Real-time PCR

Total RNA was isolated from thymi using TRIzol reagent (Gibco, Grand Island, NY) according to the manufacturer's instructions and treated with DNaseI. RNA was reverse transcribed using Superscript III (Gibco), for 1 hour at 42°C using oligo(dT) primers. Primers for IL-7 were TGCTTTTTCCAGCCACGTGA (sense) and CAAGAAGGCATGGCTACCAC (antisense). Real-time polymerase chain reaction (PCR) was performed by the Mount Sinai Real-Time PCR Shared Resource on a TaqMan with detection using SYBR Green. Standards were β-actin, rps11, and α-tubulin. Each sample was run in triplicate. Relative amounts of mRNA were assessed by comparing the crossing threshold for IL-7 with the corrected median value of the 3 housekeeping genes.

Histology

Fixed (phosphate-buffered formalin, pH 7.0) thymi were embedded in paraffin, and 4-μm sections were stained with hematoxylin and eosin. Surface areas of cortex and medulla were calculated using ImageJ (available at http://rsb.info.nih.gov/ij/download.html) after manual demarcation on TIF files generated using a Leica MZFL 3 stereo dissecting microscope equipped with a Plan Apo objective lens and a 12.5:1 zoom magnification changer, which was used at an approximate magnification of 1 to 1.5 (Leica, Wetzlar, Germany). Images were acquired using an Optronics Magnafire camera and Magnafire software version 2.0 (Optronics, Goleta, CA).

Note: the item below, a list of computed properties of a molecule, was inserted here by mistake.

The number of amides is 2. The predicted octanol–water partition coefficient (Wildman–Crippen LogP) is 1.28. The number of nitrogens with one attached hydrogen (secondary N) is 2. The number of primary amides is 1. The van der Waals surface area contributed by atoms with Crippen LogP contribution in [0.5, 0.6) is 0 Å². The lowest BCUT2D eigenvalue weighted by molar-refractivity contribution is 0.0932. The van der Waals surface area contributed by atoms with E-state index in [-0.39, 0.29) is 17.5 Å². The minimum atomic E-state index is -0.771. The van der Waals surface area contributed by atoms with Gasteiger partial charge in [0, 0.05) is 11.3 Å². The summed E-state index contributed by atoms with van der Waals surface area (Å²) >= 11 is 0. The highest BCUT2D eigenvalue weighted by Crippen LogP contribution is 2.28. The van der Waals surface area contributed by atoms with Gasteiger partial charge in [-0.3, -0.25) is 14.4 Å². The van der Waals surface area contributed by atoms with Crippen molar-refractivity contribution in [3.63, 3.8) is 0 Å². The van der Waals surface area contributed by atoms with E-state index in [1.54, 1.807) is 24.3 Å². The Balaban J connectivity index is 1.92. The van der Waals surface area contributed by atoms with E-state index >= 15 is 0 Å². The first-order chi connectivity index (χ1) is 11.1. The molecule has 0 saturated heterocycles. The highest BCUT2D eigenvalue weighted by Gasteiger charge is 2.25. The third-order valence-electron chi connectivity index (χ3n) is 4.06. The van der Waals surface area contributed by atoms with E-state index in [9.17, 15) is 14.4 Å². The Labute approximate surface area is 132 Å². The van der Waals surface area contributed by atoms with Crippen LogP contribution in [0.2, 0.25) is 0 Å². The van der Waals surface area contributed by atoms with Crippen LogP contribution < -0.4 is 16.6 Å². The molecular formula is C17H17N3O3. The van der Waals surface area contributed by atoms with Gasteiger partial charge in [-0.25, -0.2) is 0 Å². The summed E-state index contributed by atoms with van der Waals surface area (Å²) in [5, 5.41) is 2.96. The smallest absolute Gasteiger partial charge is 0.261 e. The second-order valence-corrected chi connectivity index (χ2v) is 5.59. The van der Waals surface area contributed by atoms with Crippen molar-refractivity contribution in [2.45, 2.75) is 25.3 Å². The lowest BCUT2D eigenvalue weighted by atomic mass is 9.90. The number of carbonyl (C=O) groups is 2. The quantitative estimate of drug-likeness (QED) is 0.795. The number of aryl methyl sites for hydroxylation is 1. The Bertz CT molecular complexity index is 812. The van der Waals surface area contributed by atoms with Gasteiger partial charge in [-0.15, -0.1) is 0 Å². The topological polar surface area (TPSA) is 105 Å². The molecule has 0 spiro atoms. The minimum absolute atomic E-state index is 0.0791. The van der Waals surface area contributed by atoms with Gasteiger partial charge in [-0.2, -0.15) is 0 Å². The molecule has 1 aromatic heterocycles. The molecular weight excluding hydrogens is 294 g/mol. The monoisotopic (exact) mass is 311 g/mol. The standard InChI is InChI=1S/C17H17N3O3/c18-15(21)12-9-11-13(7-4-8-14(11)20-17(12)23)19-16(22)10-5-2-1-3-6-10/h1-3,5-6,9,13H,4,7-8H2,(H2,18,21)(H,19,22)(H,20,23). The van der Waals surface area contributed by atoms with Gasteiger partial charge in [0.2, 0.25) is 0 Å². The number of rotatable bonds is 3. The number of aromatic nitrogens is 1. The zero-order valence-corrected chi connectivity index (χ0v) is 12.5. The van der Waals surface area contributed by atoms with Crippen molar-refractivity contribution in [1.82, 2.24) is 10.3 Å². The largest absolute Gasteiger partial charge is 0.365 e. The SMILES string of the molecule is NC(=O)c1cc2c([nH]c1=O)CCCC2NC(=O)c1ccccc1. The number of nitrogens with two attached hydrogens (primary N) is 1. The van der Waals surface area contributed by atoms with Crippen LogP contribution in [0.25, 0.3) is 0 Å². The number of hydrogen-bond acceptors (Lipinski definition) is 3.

Statistics

The 2-tailed Student t test for paired samples was used in all comparisons of Tgfb2+/- mice and wt littermates. The 2-tailed Student t test for unpaired samples was used in the transplantation experiments. All results are expressed as mean plus or minus standard error of the mean (SEM). P value below .05 was considered indicative of a statistically significant difference.

Results

Recombinant inbred (RI) mouse strains are a powerful tool to investigate quantitative genetic variation in the mouse and to map QTLs. BXD RI strains are commercially available and were generated by repeated inbreeding of F2 mice derived from the inbred progenitor strains, C57BL/6 and DBA/2. The genome of RI strains is composed of a patchwork of homozygous chromosome segments derived from either progenitor strain, with each of the RI lines having a unique combination of “patches” from the progenitors. As a consequence of the homozygous “reshuffling” of C57BL/6 and DBA/2 alleles, RI strains will show a continuous range of values for complex or multigenic traits, with some BXD RI mice having more extreme phenotypes than the 2 progenitor strains, a phenomenon called transgression.27